Tobacco Ban Enforcement Remains Unclear


Bryan Rubin, Photo editor

College sophomore Carlos Armstrong smokes a cigarette in Tappan Square. The public park will become a designated smoking area for students after the College implements the tobacco-free policy on July 1, 2016.

Jake Berstein

As the College inches closer to July 1, 2016, the day the tobacco ban goes into effect, it remains unclear how the ban will play out in practice.

“Exactly how the ban will be enforced is extremely vague,” said Jordan Ecker, College junior and Implementation Committee member. “No one has any concrete idea of how to enforce the ban. Safety and Security have more important things to do and ResEd doesn’t want RAs policing their residents’ behavior.”

According to Ecker, the committee also has yet to determine how they will codify the tobacco ban into the judicial system.

The tobacco ban will affect all property and vehicles owned by the College but will leave Tappan Square as a designated smoking area for two years. The ban will include cigarettes, chewing tobacco and any other smokable and non-smokable forms of tobacco. According to Ecker, the College also plans to remove all of the ashtray stands from campus.

The Office of Wellness and the Tobacco-Free Implementation committee cosponsored an informational session on smoking cessation resources on Thursday. Only the Review was in attendance.

At the meeting, the Implementation Committee emphasized that for this ban to work, the community needs to take ownership. The committee wants the ban to be educational, not punitive. Student Health is offering free counseling, short-term psychiatric treatment and a free quitting starter kit for students. Student Health will also help students come up with a plan to quit.

But if Thursday’s non-meeting is any indication, not every student may be interested in quitting. So far, only four or five students have approached Student Health for help quitting smoking.

The policy was suggested by a committee in 2010 in response to a national trend on college campuses to go tobacco-free. In the spring of 2014, Student Senate voted for the policy, and in the fall it was approved by a general faculty vote. President Krislov then appointed an implementation committee to begin assessing the campus’ readiness to go tobacco-free.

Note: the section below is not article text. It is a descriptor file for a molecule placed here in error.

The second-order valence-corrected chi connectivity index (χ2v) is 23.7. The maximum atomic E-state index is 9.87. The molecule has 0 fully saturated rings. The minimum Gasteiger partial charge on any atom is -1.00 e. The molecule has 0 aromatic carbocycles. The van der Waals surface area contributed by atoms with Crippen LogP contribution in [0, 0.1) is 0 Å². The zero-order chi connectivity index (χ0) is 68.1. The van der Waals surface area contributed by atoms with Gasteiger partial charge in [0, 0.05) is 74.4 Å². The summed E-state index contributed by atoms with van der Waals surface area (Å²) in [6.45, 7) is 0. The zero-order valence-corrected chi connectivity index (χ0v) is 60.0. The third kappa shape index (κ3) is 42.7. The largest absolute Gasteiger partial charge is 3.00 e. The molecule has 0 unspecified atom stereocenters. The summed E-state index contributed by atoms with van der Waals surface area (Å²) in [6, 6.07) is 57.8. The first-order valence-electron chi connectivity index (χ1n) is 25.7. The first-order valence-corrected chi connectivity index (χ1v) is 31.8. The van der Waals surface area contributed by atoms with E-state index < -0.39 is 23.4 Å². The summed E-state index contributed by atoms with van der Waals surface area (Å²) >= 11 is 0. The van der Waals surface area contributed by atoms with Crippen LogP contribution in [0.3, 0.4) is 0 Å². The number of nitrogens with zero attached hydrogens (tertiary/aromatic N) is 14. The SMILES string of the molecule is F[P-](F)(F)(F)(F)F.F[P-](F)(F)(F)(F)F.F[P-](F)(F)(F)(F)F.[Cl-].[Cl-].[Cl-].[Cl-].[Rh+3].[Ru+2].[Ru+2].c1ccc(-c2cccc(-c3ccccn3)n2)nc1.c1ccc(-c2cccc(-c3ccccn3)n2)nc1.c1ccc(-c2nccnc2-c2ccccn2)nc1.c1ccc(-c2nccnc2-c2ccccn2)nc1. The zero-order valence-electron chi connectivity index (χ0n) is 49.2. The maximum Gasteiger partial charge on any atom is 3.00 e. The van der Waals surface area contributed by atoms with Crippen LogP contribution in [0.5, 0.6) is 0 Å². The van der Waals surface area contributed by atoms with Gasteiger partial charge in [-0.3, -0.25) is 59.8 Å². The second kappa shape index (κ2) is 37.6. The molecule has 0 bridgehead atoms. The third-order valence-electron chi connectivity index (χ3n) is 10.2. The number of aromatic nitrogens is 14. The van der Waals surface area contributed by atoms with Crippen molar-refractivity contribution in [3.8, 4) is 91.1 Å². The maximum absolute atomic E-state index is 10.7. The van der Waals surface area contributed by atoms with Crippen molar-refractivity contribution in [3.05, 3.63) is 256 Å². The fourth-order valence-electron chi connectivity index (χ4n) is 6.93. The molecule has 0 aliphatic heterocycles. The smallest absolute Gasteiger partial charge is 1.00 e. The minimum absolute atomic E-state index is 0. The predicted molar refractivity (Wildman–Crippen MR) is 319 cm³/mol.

The Committee’s survey found that 16 percent of students already smoke cigarettes coming into their first year. The percentage of smokers goes up to roughly 20 percent after a few years of being at Oberlin, potentially demonstrating a culture of tobacco use on campus.

The health risks caused by smoking and inhaling second-hand smoke are ample justification for the tobacco ban for some students.

“Basically, I just don’t want to walk through second-hand smoke, and I don’t like the smell,” said College senior Alex Katz, who has repeatedly seen the current 30-foot rule violated. “30 feet seems like an arbitrary number. The problem with smoking is that it doesn’t just stay in the area, it travels in the air.”

Although he supports the new policy, he added that he doubts that people are going to abide by the rules.

The tobacco ban decision was not unanimous and is being met with opposition from some members of the community. One group that does not endorse the policy is the current Student Senate, in sharp contrast to the Senate that voted for the measure in 2014.

According to Senate member and College sophomore Joshua Koller, roughly 13 of the 15 Student Senators voted against the ban in the general faculty vote.

Current Student Senators Cyrus Eosphoros, Kirsten Mojziszek, Daniel Marcelle, Megs Bautista, Jesse Doctor, Anjali Kolachalam and Jack Benson have publicly come forward in opposition to the ban. To them, the ban is an invasion of privacy and autonomy for the student body.

“That’s not something that we think is specific to the tobacco ban,” Koller said. “We are just not in favor of any policy that encroaches upon the autonomy and privacy of any student at the College.”

Koller’s view is common among the student body.

“I think it’s kind of insulting that they think my smoking is going to be solved by counseling,” said Ryanne Berry, College sophomore and Review copy editor. “Cigarettes are legal and it’s a choice for my body, but I understand also that I am technically affecting other people with my choice for my body.”

College sophomore Charlotte Taylor also questioned the wisdom of the ban. “I feel like a lot of people use cigarettes to do their work,” Taylor said. “I also just wonder what they mean by safe. Obviously smoking is bad for you, but I don’t think they really care about my physical health.”

Many members of the community are concerned that this policy is going to hurt the already weak relationship between the town and the College.

“I don’t go to the College, but I do enjoy the College’s resources, and if [the ban] in any way impedes that, it’s going to make it harder to feel welcome in a lot of ways,” said Jessica Bott, an Oberlin resident and employee at Agave Burrito Bar & Tequilaria who spoke to the Review on her smoking break. Her main concern was with the potential for unequal enforcement of the policy. “I feel like they are going to give a slap on the wrist if you are a College student, … but are we going to get a fine? Are they going to call the cops on us because we are technically trespassing?”